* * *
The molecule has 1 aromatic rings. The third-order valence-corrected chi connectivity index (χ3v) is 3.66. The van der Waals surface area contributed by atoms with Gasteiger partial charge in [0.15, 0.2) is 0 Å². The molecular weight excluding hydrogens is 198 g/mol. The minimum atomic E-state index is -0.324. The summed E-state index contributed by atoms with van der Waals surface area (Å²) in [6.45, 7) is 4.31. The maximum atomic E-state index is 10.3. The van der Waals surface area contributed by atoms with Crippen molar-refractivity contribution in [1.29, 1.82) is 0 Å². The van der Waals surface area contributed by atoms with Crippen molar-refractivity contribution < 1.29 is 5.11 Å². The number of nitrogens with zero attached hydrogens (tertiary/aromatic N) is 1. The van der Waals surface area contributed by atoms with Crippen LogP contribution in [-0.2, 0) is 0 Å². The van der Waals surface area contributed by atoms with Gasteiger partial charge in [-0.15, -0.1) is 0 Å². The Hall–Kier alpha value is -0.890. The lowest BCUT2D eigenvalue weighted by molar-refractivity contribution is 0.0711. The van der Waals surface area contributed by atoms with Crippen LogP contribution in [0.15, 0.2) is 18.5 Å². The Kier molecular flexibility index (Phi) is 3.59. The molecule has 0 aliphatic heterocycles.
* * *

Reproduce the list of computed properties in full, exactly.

The molecule has 1 aromatic rings. The third-order valence-corrected chi connectivity index (χ3v) is 3.66. The van der Waals surface area contributed by atoms with Gasteiger partial charge in [0.15, 0.2) is 0 Å². The molecular weight excluding hydrogens is 198 g/mol. The minimum atomic E-state index is -0.324. The summed E-state index contributed by atoms with van der Waals surface area (Å²) in [6.45, 7) is 4.31. The maximum atomic E-state index is 10.3. The van der Waals surface area contributed by atoms with Crippen molar-refractivity contribution in [1.29, 1.82) is 0 Å². The van der Waals surface area contributed by atoms with Crippen molar-refractivity contribution < 1.29 is 5.11 Å². The number of nitrogens with zero attached hydrogens (tertiary/aromatic N) is 1. The van der Waals surface area contributed by atoms with Crippen LogP contribution in [-0.2, 0) is 0 Å². The van der Waals surface area contributed by atoms with Gasteiger partial charge in [-0.15, -0.1) is 0 Å². The Hall–Kier alpha value is -0.890. The lowest BCUT2D eigenvalue weighted by molar-refractivity contribution is 0.0711. The van der Waals surface area contributed by atoms with Crippen LogP contribution in [0.15, 0.2) is 18.5 Å². The Kier molecular flexibility index (Phi) is 3.59. The molecule has 0 aliphatic heterocycles.